We owe it to kids like us to make sure they have stories all their own. That way maybe they’ll know who they are before they’re grown.
When I was a little girl, I had an obsession with Robin Hood — the character in general, but the Disney film in particular. You know the one; every character is an anthropomorphic animal, with Robin Hood and Maid Marian portrayed by red foxes. Robin was everything I wanted to be — dashing, heroic, and genuinely good, placing himself at risk to help people with nothing, and doing it all without the brooding and snark of other movie heroes. I loved Marian, too, with her patient kindness and utter grace.
I wanted to marry Robin. I wanted to be Robin. I wanted to marry Marian. I wanted to be Marian.
I suspect a lot of gay kids have felt this sort of conflict. There are characters we loved, but they were never quite right. I wanted to be Robin, but I couldn’t be, could I? Robin was a boy. All the characters like Robin were boys. I wanted to be like Marian, but I never could manage that much quiet femininity either. Instead, I was the kind of girl who ran in the woods with my best friend, and, when I cut my finger while sharpening stick “arrows” with her brother’s pocket knife, told my parents I’d sliced it on a thorn.
By the time I was in my late teens, I’d been called a dyke by more than one person, and more than one friend had innocently assumed I liked girls, only to be rebuked by me. I dressed in boys’ carpenter jeans and shapeless t-shirts, almost never wearing makeup, but I had crushes on boys, never requited. I didn’t understand the rush toward dating, sex, and love my peers were feeling. I wanted to date, but in my own time. I felt almost no pull toward sex.
By the time I reached college, I at least knew I was attracted to girls. I was a theater major, after all, raised by classical musicians — it’s not like I was some sheltered country kid who’d never come across gay people before. We were friends with couples named Susan and Kari; Bruce and Jason. I had gay and bi friends in high school, and in college, of course, I was surrounded by musical theater actors and costume designers. I had begun to see this difference in myself, too. While acting at a Renaissance faire for a couple of seasons, I’d make out with boys at cast parties fueled by underage drinking, and once or twice, a girl would join in. I congratulated myself on being bisexual. I still dated no one.
When a long-time friend confessed she was in love with me, I told her the feeling was mutual, and finally got to feel the swell of relief and joy that comes from loving and being loved. I moved across the country to be with her. It was not a good experience, to cut a long story short. Four years later, a different person entirely, I moved home again to my little Pennsylvania town. I watched romance movies sometimes, but it took years before I ventured tentatively back into the dating pools.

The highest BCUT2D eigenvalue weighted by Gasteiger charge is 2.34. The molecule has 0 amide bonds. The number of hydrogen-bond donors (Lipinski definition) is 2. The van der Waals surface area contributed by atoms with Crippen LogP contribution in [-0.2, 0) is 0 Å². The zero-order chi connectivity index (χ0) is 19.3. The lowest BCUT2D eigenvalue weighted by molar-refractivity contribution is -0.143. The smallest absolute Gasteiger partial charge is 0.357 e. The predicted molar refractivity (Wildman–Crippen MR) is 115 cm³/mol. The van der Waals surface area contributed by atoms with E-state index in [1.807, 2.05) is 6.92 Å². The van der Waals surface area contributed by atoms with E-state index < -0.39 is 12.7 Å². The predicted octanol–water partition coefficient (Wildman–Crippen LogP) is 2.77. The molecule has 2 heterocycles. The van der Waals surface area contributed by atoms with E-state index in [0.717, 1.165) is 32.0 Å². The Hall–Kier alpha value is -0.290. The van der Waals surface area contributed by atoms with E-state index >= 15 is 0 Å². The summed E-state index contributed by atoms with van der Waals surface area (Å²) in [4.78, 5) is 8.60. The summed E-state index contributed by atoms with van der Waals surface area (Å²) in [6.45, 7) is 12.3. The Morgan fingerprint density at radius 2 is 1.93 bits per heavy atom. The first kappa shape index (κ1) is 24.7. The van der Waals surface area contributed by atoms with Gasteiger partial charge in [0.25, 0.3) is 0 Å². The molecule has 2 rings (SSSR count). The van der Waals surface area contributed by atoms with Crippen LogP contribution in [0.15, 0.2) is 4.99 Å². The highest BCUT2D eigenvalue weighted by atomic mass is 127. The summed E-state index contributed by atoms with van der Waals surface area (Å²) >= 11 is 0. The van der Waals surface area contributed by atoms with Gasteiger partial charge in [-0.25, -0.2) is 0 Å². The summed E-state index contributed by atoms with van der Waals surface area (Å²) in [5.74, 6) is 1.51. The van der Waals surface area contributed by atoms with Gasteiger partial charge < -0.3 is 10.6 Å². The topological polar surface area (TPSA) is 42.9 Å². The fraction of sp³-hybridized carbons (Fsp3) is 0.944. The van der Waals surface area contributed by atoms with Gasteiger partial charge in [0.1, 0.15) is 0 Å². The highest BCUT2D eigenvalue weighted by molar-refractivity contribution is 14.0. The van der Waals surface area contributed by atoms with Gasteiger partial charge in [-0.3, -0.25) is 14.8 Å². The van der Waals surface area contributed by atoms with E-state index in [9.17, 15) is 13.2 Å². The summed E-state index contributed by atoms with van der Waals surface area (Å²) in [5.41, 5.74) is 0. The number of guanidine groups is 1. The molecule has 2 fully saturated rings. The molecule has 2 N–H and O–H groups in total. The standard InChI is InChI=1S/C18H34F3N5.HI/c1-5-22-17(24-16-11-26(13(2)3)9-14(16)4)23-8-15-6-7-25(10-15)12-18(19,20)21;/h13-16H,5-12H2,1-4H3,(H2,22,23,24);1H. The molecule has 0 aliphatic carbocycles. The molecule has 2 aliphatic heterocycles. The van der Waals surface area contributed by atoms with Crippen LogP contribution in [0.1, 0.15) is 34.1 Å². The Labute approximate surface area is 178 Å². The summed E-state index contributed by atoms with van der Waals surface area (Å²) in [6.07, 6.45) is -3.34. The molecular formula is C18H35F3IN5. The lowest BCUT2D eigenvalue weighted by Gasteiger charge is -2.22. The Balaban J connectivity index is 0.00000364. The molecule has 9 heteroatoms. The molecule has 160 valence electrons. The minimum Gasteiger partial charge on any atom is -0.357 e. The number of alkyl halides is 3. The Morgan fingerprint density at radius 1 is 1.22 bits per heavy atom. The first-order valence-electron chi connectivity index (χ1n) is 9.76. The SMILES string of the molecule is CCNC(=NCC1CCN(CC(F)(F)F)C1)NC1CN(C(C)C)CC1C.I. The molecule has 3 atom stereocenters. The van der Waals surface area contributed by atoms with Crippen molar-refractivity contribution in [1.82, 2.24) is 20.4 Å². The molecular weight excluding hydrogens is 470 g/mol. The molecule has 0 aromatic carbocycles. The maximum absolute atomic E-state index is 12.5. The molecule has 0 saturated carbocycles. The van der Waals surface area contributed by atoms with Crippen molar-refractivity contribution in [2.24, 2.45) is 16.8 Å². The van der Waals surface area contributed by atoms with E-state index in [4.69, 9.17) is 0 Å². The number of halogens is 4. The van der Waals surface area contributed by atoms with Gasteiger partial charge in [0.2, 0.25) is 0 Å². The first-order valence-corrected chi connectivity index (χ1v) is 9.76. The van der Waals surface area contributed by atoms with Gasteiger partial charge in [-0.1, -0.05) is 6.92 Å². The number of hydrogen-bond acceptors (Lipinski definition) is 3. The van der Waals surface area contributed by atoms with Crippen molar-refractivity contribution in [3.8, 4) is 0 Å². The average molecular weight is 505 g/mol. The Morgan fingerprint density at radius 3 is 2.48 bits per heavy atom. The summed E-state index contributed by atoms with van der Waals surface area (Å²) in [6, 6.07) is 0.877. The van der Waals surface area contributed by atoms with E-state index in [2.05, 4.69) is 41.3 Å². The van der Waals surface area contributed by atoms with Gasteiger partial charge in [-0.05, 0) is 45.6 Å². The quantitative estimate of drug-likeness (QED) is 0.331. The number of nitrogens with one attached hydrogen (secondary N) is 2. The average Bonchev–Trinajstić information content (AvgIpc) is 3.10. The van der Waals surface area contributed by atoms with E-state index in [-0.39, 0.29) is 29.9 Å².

I dated only men, once bitten and twice shy of women. Nothing lasted. I enjoyed their company, but when it came to sex, that was the line at which I tended to end the relationship. I felt no draw toward it, and told myself these were simply the wrong men. It’s not like I had no sex drive, merely that these particular men didn’t activate it.
And then, sometime in the midst of all this, one of my closest friends persuaded me to watch a cartoon show.
I’m not averse to watching kids’ shows. I have depression, and when I’m in the grip of a depressive episode, sometimes that’s all I want to watch. The show my friend turned me on to was Steven Universe, on Cartoon Network. Within five minutes of the first episode, I was hooked.
Here was everything I could have wanted from a cartoon when I was a child. Here were all kinds of women, not just The Girl, that archetype that had no room for me, with her flowing hair, impeccable makeup, and personality that revolved entirely around the men surrounding her. Here was Garnet, the mysterious and powerful loner who still fiercely loved her found family. Here was Amethyst, the irreverent and impulsive troublemaker. Here was Pearl, the insecure perfectionist who could be grating, yet ultimately so vulnerable and heartbreaking. Here was Rose Quartz, their lost leader, fat, beautiful, and inspiring loyalty and love in everyone she came across.
It wasn’t just the gems, though they and the titular Steven are the focus of the show. There are so many good female minor characters, too — Sadie, the kind doughnut shop girl, and Barb, her butch mail carrier mom. The Pizza twins, Kiki and Jenny, and their grandmother, Nanefua. Vidalia, the indulgent, artistic mom with a wild past. Dr. Priyanka Maheswaran, the overprotective, ambitious, but loving mother of Steven’s best friend, Connie.